In the Ancient World, one army was feared above all others. This is their story.
When Cyrus, brother to the Great King of Persia, attempts to overthrow his reckless sibling, he employs a Greek mercenary army of 10,000 soldiers. When this army becomes stranded as a result of the unexpected death of Cyrus, and then witnesses the treacherous murder of its entire officer corps, despair overtakes them.
One man, Xenophon, rallies the Greeks. As he attempts to lead them to freedom across 1,500 miles of hostile territory seething with adversaries, 10,000 men set off on the long way home.
- Publication Date:
- 16 / 08 / 2019
- 153 x 234mm
The Falcon of Sparta has its genesis in Xenephon's account of these events when he was part of a Greek mercenary force serving Cyrus, Prince of Persia, when Cyrus sought to overthrow his older brother from the throne. The first and largest part of the book reviews matters from the point of view of Cyrus, providing an insight into his possible motives. Xenephone comes into things in greater detail with the second half of the novel covering Xenephon's leadership of the surviving Greek forces on their epic march through Persian territory to safety in Greek provinces.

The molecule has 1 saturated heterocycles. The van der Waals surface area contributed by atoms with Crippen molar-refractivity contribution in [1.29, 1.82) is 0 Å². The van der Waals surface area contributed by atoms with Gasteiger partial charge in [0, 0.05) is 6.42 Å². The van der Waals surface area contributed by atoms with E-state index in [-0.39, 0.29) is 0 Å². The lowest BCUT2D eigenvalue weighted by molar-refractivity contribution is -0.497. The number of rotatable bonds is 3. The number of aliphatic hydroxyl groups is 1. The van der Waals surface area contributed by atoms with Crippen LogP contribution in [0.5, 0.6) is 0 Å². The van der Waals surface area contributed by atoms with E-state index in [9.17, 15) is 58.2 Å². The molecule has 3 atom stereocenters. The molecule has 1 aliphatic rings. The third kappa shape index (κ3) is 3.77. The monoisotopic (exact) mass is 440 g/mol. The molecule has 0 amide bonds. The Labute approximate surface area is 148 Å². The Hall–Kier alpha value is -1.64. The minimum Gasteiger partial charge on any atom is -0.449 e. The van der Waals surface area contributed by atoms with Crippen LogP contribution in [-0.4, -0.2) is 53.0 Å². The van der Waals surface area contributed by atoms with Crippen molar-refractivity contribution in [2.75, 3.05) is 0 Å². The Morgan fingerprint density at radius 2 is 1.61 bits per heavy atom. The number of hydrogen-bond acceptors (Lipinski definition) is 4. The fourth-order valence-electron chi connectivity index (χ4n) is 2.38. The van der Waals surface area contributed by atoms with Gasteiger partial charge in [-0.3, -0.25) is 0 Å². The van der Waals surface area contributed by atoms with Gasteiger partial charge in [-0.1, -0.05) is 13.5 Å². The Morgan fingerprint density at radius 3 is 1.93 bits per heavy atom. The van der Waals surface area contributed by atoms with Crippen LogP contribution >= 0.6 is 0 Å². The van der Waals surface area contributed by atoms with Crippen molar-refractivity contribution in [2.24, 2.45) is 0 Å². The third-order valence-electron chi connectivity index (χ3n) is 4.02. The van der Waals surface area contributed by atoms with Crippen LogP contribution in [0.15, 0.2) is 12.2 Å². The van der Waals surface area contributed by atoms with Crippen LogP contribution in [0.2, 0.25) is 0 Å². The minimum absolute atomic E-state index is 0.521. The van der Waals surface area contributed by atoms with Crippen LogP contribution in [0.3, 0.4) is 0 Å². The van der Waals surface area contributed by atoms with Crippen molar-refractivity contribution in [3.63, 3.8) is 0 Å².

While this book lacks the same degree of dynamism in Iggulden's series about Julius Caesar and has the usual degree of reshaping events for narrative purposes, fans of his work will still enjoy this book. - Ross (QBD)